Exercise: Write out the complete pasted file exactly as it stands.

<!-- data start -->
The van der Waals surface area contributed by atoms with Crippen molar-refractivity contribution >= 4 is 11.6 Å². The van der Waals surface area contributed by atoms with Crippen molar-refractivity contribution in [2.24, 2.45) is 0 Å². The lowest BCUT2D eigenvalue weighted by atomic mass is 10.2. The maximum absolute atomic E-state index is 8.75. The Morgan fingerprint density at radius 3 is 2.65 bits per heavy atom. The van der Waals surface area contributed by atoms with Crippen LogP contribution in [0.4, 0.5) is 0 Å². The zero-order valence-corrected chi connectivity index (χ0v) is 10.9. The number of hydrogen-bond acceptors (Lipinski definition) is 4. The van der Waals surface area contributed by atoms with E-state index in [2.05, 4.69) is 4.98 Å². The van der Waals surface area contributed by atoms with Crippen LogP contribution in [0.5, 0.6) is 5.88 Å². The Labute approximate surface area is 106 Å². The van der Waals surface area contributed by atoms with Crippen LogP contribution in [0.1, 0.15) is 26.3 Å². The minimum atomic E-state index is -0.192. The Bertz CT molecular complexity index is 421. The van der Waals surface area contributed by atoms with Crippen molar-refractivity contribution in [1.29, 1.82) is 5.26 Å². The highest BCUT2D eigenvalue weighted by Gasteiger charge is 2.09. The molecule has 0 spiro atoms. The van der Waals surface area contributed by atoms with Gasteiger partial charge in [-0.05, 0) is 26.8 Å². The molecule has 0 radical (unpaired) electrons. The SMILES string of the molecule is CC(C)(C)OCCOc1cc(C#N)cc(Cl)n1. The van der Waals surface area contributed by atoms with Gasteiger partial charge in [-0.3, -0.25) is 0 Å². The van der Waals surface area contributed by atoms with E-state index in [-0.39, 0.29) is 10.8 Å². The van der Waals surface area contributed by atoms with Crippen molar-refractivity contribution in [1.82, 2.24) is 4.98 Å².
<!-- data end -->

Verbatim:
The van der Waals surface area contributed by atoms with Crippen molar-refractivity contribution >= 4 is 11.6 Å². The van der Waals surface area contributed by atoms with Crippen molar-refractivity contribution in [2.24, 2.45) is 0 Å². The lowest BCUT2D eigenvalue weighted by atomic mass is 10.2. The maximum absolute atomic E-state index is 8.75. The Morgan fingerprint density at radius 3 is 2.65 bits per heavy atom. The van der Waals surface area contributed by atoms with Crippen LogP contribution in [0.4, 0.5) is 0 Å². The zero-order valence-corrected chi connectivity index (χ0v) is 10.9. The number of hydrogen-bond acceptors (Lipinski definition) is 4. The van der Waals surface area contributed by atoms with E-state index in [2.05, 4.69) is 4.98 Å². The van der Waals surface area contributed by atoms with Crippen LogP contribution in [0.5, 0.6) is 5.88 Å². The Labute approximate surface area is 106 Å². The van der Waals surface area contributed by atoms with Crippen LogP contribution in [0.1, 0.15) is 26.3 Å². The minimum atomic E-state index is -0.192. The Bertz CT molecular complexity index is 421. The van der Waals surface area contributed by atoms with Crippen molar-refractivity contribution in [1.29, 1.82) is 5.26 Å². The highest BCUT2D eigenvalue weighted by Gasteiger charge is 2.09. The molecule has 0 spiro atoms. The van der Waals surface area contributed by atoms with Gasteiger partial charge in [-0.05, 0) is 26.8 Å². The molecule has 0 radical (unpaired) electrons. The SMILES string of the molecule is CC(C)(C)OCCOc1cc(C#N)cc(Cl)n1. The van der Waals surface area contributed by atoms with Gasteiger partial charge in [-0.3, -0.25) is 0 Å². The van der Waals surface area contributed by atoms with E-state index in [-0.39, 0.29) is 10.8 Å². The van der Waals surface area contributed by atoms with Crippen molar-refractivity contribution in [1.82, 2.24) is 4.98 Å².